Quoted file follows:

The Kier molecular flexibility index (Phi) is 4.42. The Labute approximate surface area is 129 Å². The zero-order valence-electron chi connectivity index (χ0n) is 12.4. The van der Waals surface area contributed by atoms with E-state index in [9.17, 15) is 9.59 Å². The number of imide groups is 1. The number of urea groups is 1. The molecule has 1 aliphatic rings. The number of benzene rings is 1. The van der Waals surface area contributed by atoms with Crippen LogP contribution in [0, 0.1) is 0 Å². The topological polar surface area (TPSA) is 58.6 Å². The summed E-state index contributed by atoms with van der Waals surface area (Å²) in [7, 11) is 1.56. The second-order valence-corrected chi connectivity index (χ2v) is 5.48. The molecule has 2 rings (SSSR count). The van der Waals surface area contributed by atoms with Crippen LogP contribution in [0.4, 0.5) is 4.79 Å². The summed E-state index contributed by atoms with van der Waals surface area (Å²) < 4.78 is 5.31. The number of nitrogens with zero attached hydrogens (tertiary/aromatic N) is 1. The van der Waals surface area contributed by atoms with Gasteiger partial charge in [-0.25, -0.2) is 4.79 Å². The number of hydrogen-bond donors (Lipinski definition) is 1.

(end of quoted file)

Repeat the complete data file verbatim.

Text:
The Kier molecular flexibility index (Phi) is 4.42. The Labute approximate surface area is 129 Å². The zero-order valence-electron chi connectivity index (χ0n) is 12.4. The van der Waals surface area contributed by atoms with E-state index in [9.17, 15) is 9.59 Å². The number of imide groups is 1. The number of urea groups is 1. The molecule has 1 aliphatic rings. The number of benzene rings is 1. The van der Waals surface area contributed by atoms with Crippen LogP contribution in [0, 0.1) is 0 Å². The topological polar surface area (TPSA) is 58.6 Å². The summed E-state index contributed by atoms with van der Waals surface area (Å²) in [7, 11) is 1.56. The second-order valence-corrected chi connectivity index (χ2v) is 5.48. The molecule has 2 rings (SSSR count). The van der Waals surface area contributed by atoms with Crippen LogP contribution in [0.4, 0.5) is 4.79 Å². The summed E-state index contributed by atoms with van der Waals surface area (Å²) < 4.78 is 5.31. The number of nitrogens with zero attached hydrogens (tertiary/aromatic N) is 1. The van der Waals surface area contributed by atoms with Gasteiger partial charge in [-0.25, -0.2) is 4.79 Å². The number of hydrogen-bond donors (Lipinski definition) is 1.